Open main menu
This page has been proofread, but needs to be validated.

against Cotys, with whom, however, he subsequently concluded an alliance. About 378 he was sent with a force of mercenaries to assist the Persians to reconquer Egypt; but a dispute with Pharnabazus led to the failure of the expedition (Diod. Sic. xv. 29–43). On his return to Athens he commanded an expedition in 373 for the relief of Corcyra, which was besieged by the Lacedaemonians (Xenophon, Hellenica, vi. 2). On the peace of 371, Iphicrates returned to Thrace, and somewhat tarnished his fame by siding with his father-in-law Cotys in a war against Athens for the possession of the entire Chersonese. The Athenians, however, soon pardoned him and gave him a joint command in the Social War. He and two of his colleagues were impeached by Chares, the fourth commander, because they had refused to give battle during a violent storm. Iphicrates was acquitted but sentenced to pay a heavy fine. He afterwards remained at Athens (according to some he retired to Thrace) till his death (about 353).

There is a short sketch of his life by Cornelius Nepos; see also C. Rehdantz, Vitae Iphicratis, Chabriae et Timothei (1854); Bauer, Griech. Kriegsaltert. in Müller’s Handbuch, 4, § 49; and histories of Greece, e.g. Holm, Eng. trans., vol. iii.

IPHIGENEIA, or Iphianassa, in Greek legend, daughter of Agamemnon and Clytaem(n)estra. Agamemnon had offended Artemis, who prevented the Greek fleet from sailing for Troy, and, according to the soothsayer Calchas, could be appeased only by the sacrifice of Agamemnon’s daughter. According to some accounts the sacrifice was completed, according to others Artemis carried away the maiden to be her priestess in the Tauric Chersonese [Crimea] and substituted for her a hind. In this new country it was her duty to sacrifice to the goddess all strangers; and as her brother Orestes came to search for her and to carry off to Attica the image of the goddess, she was about to sacrifice him, when a happy recognition took place. These legends show how closely the heroine is associated with the cult of Artemis, and with the human sacrifices which accompanied it in older times before the Hellenic spirit had modified the barbarism of this borrowed religion. Orestes and Iphigeneia fled, taking with them the image; at Delphi they met Electra, the sister of Orestes, who having heard that her brother had been sacrificed by the Tauric priestess, was about to tear out the eyes of Iphigeneia. The brother and sister returned to Mycenae; Iphigeneia deposited the image in the deme of Brauron in Attica, where she remained as priestess of Artemis Brauronia. Attica being one of the chief seats of the worship of Artemis, this explains why Iphigeneia is sometimes called a daughter of Theseus and Helen, and thereby connected with the national hero. The grave of Iphigeneia was shown at Brauron and Megara. According to other versions of the legend, when saved from sacrifice Iphigeneia was transported to the island of Leuke, where she was wedded to Achilles under the name of Orsilochia (Antoninus Liberalis 27); or she was transformed by Artemis into the goddess Hecate (Pausanias i. 43. 1). According to the Spartans, the image of Artemis was transported by Orestes and Iphigeneia to Laconia, where the goddess was worshipped as Artemis Orthia, the human sacrifices originally offered to her being abolished by Lycurgus and replaced by the flogging of youths (diamastigosis, Pausan. iii. 16). At Hermione, Artemis was worshipped under the name of Iphigeneia, thus showing the heroine in the last resort to be a form of that goddess (Pausanias ii. 35. 1). Originally, Iphigeneia, the “mighty born,” is probably merely an epithet of Artemis, in which the notion of a priestess of the goddess had its origin. Iphigeneia is a favourite subject in Greek literature. She is the heroine of two plays of Euripides, and of many other tragedies which have been lost (see also Pindar, Pythia xi. 23; Ovid, Metam. xii. 27). In ancient vase paintings she is frequently met with; and the picture by Timanthes representing Agamemnon hiding his face at her sacrifice was one of the famous works of antiquity (Pliny, Nat. Hist. xxxv. 10).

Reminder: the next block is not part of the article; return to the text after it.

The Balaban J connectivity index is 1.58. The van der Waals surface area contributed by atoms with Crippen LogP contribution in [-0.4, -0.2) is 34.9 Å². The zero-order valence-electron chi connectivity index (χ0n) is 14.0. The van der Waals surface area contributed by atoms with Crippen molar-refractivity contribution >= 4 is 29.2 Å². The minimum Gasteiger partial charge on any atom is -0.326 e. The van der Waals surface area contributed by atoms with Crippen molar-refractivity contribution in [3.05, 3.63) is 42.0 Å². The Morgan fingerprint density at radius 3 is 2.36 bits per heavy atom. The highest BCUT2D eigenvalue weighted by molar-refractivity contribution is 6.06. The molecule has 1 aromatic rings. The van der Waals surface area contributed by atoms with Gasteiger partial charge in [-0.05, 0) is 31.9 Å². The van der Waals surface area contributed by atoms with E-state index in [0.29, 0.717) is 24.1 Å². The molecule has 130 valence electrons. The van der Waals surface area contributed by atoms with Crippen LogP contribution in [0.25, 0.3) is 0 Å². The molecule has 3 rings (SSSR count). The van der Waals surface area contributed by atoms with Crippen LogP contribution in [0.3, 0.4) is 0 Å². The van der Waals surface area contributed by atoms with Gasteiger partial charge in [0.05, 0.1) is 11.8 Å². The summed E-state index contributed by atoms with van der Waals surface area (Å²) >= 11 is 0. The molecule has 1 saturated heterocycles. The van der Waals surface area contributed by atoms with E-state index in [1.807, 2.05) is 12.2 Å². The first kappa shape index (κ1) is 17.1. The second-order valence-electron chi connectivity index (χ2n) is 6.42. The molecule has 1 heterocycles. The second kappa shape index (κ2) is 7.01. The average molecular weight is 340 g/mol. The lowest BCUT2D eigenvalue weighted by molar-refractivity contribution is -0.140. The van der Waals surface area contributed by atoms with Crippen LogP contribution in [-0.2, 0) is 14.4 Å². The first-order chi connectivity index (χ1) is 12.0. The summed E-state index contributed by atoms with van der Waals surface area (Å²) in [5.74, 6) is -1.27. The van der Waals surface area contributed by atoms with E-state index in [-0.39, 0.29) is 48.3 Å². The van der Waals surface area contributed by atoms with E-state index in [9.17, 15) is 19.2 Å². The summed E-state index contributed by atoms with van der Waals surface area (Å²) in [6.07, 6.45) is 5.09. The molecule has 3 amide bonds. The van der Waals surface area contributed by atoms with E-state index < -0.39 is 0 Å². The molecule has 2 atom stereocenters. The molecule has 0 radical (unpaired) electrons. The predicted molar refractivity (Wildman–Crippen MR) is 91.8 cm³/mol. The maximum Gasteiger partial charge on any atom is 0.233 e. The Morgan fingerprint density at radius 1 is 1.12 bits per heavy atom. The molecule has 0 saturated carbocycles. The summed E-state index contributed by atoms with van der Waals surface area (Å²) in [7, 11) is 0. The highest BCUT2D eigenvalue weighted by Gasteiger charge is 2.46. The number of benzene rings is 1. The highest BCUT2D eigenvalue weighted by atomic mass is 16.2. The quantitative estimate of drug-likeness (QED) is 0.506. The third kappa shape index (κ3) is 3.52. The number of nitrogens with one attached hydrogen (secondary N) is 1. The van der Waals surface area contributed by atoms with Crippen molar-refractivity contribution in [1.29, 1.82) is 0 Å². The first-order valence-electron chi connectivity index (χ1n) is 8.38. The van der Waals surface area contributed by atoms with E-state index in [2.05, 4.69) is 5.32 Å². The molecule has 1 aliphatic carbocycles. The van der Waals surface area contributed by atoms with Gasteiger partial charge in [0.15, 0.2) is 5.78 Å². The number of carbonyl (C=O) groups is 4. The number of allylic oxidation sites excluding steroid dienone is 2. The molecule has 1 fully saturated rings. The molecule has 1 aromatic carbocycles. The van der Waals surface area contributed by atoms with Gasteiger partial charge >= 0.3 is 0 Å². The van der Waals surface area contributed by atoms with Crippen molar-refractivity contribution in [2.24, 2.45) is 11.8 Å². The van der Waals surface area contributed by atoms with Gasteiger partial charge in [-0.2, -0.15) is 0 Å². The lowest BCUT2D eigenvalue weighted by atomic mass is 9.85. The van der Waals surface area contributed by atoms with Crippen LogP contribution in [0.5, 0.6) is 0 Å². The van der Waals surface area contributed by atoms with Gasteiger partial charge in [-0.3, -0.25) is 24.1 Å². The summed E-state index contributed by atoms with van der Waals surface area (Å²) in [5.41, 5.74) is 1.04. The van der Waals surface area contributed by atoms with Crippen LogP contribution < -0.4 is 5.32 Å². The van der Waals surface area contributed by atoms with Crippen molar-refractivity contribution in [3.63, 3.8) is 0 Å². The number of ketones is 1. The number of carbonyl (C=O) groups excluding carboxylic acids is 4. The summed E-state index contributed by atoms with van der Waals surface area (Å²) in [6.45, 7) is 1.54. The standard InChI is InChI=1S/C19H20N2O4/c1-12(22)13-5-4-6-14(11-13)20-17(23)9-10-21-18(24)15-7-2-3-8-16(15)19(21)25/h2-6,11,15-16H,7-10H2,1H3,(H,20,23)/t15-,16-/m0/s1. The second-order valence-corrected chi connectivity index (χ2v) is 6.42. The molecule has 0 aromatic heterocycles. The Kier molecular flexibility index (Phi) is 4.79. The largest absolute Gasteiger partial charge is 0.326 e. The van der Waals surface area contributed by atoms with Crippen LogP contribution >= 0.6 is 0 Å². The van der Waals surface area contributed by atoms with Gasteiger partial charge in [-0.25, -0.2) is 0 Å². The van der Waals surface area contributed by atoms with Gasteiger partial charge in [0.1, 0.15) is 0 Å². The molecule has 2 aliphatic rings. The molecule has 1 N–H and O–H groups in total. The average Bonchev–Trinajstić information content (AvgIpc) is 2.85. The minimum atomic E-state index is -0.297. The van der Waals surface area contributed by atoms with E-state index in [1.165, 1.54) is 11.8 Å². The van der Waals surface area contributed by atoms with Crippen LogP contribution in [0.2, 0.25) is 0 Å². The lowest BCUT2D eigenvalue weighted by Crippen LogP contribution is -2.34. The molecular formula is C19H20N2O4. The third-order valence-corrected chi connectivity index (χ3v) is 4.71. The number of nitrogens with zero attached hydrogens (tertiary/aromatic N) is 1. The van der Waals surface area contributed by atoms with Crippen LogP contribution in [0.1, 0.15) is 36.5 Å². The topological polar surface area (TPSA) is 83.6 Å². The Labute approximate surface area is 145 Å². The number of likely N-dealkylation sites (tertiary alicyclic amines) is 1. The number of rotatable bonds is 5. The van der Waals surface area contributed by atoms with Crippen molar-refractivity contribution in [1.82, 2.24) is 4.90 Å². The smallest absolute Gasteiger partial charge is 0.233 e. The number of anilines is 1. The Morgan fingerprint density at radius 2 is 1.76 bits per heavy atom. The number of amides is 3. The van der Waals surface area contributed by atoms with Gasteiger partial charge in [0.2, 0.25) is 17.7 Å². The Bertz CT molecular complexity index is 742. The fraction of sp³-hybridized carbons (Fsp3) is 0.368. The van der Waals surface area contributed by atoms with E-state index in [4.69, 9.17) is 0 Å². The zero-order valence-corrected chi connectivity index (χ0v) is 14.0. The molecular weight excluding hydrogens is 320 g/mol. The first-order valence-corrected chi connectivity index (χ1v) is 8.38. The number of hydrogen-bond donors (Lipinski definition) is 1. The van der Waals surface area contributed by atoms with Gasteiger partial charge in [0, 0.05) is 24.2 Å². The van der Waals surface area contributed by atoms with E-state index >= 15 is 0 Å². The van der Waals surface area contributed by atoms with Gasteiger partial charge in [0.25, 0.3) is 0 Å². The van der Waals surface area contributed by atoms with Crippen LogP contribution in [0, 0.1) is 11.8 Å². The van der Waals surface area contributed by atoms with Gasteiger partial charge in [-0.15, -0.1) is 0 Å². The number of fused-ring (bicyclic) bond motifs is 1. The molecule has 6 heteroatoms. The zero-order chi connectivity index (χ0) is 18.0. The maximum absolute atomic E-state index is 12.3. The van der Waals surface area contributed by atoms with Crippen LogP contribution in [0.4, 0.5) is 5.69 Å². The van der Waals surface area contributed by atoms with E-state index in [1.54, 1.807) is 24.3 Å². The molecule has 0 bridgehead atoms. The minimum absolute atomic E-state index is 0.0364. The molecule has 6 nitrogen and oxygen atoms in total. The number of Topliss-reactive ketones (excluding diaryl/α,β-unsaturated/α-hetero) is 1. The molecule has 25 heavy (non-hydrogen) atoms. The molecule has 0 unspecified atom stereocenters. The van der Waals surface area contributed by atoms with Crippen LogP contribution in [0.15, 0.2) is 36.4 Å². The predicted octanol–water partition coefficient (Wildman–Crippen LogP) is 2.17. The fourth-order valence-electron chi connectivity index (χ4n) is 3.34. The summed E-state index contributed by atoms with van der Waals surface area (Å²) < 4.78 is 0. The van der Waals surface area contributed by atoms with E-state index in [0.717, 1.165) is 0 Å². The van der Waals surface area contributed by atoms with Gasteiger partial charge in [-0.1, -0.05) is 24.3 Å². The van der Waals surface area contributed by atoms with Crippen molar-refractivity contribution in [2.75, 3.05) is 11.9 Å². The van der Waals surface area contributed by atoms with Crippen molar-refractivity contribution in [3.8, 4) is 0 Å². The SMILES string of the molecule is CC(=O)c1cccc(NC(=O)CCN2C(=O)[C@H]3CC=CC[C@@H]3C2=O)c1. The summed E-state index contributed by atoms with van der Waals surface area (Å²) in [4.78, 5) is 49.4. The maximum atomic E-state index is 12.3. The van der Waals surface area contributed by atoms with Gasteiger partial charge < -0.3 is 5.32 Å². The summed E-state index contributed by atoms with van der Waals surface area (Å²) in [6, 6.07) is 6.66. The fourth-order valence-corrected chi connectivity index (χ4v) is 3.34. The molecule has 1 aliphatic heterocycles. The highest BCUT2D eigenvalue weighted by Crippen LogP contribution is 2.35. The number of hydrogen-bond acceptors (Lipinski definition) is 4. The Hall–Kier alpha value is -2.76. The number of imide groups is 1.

See M. Jacobson, De fabulis ad Iphigeniam pertinentibus (1888); R. Förster, Iphigenie (1898); H. W. Stoll in Roscher’s Lexikon der Mythologie; and P. Decharme in Daremberg and Saglio’s Dictionnaire des antiquités.